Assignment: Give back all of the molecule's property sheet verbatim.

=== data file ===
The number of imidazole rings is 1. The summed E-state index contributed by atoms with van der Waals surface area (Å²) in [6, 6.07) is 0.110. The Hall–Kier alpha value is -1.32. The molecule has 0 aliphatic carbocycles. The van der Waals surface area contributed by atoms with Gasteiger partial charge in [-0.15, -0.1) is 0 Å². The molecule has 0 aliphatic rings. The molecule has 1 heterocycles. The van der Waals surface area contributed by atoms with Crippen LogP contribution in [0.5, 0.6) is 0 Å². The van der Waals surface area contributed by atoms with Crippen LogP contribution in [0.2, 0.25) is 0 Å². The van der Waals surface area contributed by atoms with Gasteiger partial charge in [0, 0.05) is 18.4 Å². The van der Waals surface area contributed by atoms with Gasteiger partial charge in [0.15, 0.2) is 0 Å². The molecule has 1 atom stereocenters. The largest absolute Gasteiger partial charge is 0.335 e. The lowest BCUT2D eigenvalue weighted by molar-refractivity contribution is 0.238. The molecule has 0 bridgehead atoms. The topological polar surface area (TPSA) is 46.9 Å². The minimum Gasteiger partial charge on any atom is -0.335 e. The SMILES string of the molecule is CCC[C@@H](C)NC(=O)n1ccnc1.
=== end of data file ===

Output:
The number of imidazole rings is 1. The summed E-state index contributed by atoms with van der Waals surface area (Å²) in [6, 6.07) is 0.110. The Hall–Kier alpha value is -1.32. The molecule has 0 aliphatic carbocycles. The van der Waals surface area contributed by atoms with Gasteiger partial charge in [-0.15, -0.1) is 0 Å². The molecule has 0 aliphatic rings. The molecule has 1 heterocycles. The van der Waals surface area contributed by atoms with Crippen LogP contribution in [0.5, 0.6) is 0 Å². The van der Waals surface area contributed by atoms with Crippen LogP contribution in [0.2, 0.25) is 0 Å². The van der Waals surface area contributed by atoms with Gasteiger partial charge in [0, 0.05) is 18.4 Å². The van der Waals surface area contributed by atoms with Gasteiger partial charge in [0.15, 0.2) is 0 Å². The molecule has 1 atom stereocenters. The largest absolute Gasteiger partial charge is 0.335 e. The lowest BCUT2D eigenvalue weighted by molar-refractivity contribution is 0.238. The molecule has 0 bridgehead atoms. The topological polar surface area (TPSA) is 46.9 Å². The minimum Gasteiger partial charge on any atom is -0.335 e. The SMILES string of the molecule is CCC[C@@H](C)NC(=O)n1ccnc1.